On Monday, Sen. Ben Sasse of Nebraska fired another fusillade of criticism at Donald Trump and Hillary Clinton. In an essay posted on Medium, Sasse reiterated his charges that both candidates lie routinely, and that voters should not feel compelled to cast their ballot for either candidate.
Sasse began his assault by acknowledging what most polls have shown: “Most of our country believes this election is a disaster. Unless something changes, America — the greatest experiment in self-government the world has ever known — is going to spend the next four months shouting that the other party’s nominee is the bigger liar. Tragically, everyone knows that neither frontrunner tells the truth.”
Then Sasse segued to educating voters as to the true importance of why they vote, thus enlightening them so they could be better prepared to vote in the future and avoid the catastrophic results the two major political parties had precipitated. Sasse wrote, “We need more wrestling together about: 1) What voting means; 2) How DC should be disrupted; and 3) Why admitting that everyone is broken and fallen does not mean we stop caring about the character of the person in the Oval Office.”
Sasse elucidated three distinctions, beginning with strategic vs. conscience voting. Attacking the “choosing the lesser of two evils” argument, which he called, “strategic voting,” Sasse championed the idea of “conscience voting.” He asserted, “To us, voting is not merely about 1/130-millionth of deciding who should preside over 1/3 of the federal government from 2017 to 2021. To us, the act of voting is also a civic duty that tells people what we think America means, what we want to teach our kids about moral leadership, what face we want America to present to the world, and what sort of candidates we want more of in coming years.”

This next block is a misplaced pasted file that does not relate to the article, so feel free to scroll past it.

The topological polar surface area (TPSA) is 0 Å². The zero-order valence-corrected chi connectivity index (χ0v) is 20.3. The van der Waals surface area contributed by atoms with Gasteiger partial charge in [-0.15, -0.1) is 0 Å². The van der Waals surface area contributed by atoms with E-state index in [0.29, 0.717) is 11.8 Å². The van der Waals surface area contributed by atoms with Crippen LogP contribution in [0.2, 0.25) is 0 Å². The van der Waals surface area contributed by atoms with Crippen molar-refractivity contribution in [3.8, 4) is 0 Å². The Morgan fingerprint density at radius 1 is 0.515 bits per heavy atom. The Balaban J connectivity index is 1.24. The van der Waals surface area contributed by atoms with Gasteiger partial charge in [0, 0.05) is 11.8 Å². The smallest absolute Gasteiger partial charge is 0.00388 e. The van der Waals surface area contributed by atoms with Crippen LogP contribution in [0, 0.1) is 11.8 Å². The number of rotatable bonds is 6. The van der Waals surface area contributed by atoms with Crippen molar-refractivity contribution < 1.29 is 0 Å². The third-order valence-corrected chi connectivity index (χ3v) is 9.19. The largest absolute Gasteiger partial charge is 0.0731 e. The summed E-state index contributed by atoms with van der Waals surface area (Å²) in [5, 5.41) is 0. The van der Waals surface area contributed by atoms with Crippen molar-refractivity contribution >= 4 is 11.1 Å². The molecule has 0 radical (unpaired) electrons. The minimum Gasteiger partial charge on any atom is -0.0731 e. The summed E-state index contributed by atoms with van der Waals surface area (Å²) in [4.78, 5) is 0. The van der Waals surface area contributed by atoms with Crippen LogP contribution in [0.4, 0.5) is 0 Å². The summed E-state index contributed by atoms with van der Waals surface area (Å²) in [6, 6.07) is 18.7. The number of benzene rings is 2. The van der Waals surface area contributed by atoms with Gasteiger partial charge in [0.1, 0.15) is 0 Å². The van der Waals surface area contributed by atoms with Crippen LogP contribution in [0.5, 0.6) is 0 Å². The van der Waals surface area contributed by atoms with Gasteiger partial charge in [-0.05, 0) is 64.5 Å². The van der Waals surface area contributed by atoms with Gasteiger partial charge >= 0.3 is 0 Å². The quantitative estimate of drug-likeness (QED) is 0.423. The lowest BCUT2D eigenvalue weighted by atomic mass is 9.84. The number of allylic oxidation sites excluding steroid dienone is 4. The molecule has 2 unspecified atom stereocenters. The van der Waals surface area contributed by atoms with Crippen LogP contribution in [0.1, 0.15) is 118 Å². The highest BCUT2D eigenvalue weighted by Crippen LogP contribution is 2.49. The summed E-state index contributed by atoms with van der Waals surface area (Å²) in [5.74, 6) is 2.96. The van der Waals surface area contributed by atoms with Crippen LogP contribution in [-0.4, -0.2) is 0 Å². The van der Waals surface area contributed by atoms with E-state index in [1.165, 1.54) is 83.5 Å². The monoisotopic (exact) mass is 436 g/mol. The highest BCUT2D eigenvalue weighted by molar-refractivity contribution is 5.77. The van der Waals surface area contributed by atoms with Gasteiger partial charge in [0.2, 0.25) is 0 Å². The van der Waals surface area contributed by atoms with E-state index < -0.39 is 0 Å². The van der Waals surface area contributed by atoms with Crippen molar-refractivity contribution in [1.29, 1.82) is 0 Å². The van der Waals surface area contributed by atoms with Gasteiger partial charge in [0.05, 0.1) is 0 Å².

Turning to his second distinction, constructive vs. destructive disruption, Sasse explained that although he indeed opposes the nomination of Donald Trump, “The establishment absolutely needs to be disrupted. This is why I ran in the first place.” But then he asked, “Exactly why do we want to disrupt this city? Because some men just want to watch the world burn? Not me.”
Instead, “I want to see our Constitution dusted off, followed, and restored to its rightful place in American life as we again teach our kids about universal human dignity, natural rights, limited government, and public service. It isn’t enough to simply tear down — nihilism never built anything or ultimately satisfied anyone. We do need to disrupt Washington, but not for disruption’s sake.” He adds a swipe at Trump: “If a candidate says they want to disrupt Washington, then they darn well better be able to explain why — to what end. They need more than slogans; they need to lay out an actual vision for the future and where they will take us.